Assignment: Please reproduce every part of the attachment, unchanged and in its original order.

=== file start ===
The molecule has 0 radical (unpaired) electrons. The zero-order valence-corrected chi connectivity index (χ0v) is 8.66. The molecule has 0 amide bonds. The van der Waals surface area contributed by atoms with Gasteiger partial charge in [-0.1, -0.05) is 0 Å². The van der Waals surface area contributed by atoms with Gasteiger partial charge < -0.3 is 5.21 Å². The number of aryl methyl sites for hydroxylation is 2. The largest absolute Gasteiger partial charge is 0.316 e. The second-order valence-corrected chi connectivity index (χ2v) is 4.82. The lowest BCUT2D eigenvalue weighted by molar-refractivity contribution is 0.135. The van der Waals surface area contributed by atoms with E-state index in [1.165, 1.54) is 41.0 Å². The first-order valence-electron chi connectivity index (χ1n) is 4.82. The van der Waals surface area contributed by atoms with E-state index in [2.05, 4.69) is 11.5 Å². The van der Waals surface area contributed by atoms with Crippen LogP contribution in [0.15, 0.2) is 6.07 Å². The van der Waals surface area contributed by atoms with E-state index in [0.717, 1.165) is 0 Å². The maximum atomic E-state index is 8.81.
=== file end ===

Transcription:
The molecule has 0 radical (unpaired) electrons. The zero-order valence-corrected chi connectivity index (χ0v) is 8.66. The molecule has 0 amide bonds. The van der Waals surface area contributed by atoms with Gasteiger partial charge in [-0.1, -0.05) is 0 Å². The van der Waals surface area contributed by atoms with Gasteiger partial charge < -0.3 is 5.21 Å². The number of aryl methyl sites for hydroxylation is 2. The largest absolute Gasteiger partial charge is 0.316 e. The second-order valence-corrected chi connectivity index (χ2v) is 4.82. The lowest BCUT2D eigenvalue weighted by molar-refractivity contribution is 0.135. The van der Waals surface area contributed by atoms with E-state index in [1.165, 1.54) is 41.0 Å². The first-order valence-electron chi connectivity index (χ1n) is 4.82. The van der Waals surface area contributed by atoms with E-state index in [2.05, 4.69) is 11.5 Å². The van der Waals surface area contributed by atoms with Crippen LogP contribution in [0.15, 0.2) is 6.07 Å². The van der Waals surface area contributed by atoms with E-state index in [0.717, 1.165) is 0 Å². The maximum atomic E-state index is 8.81.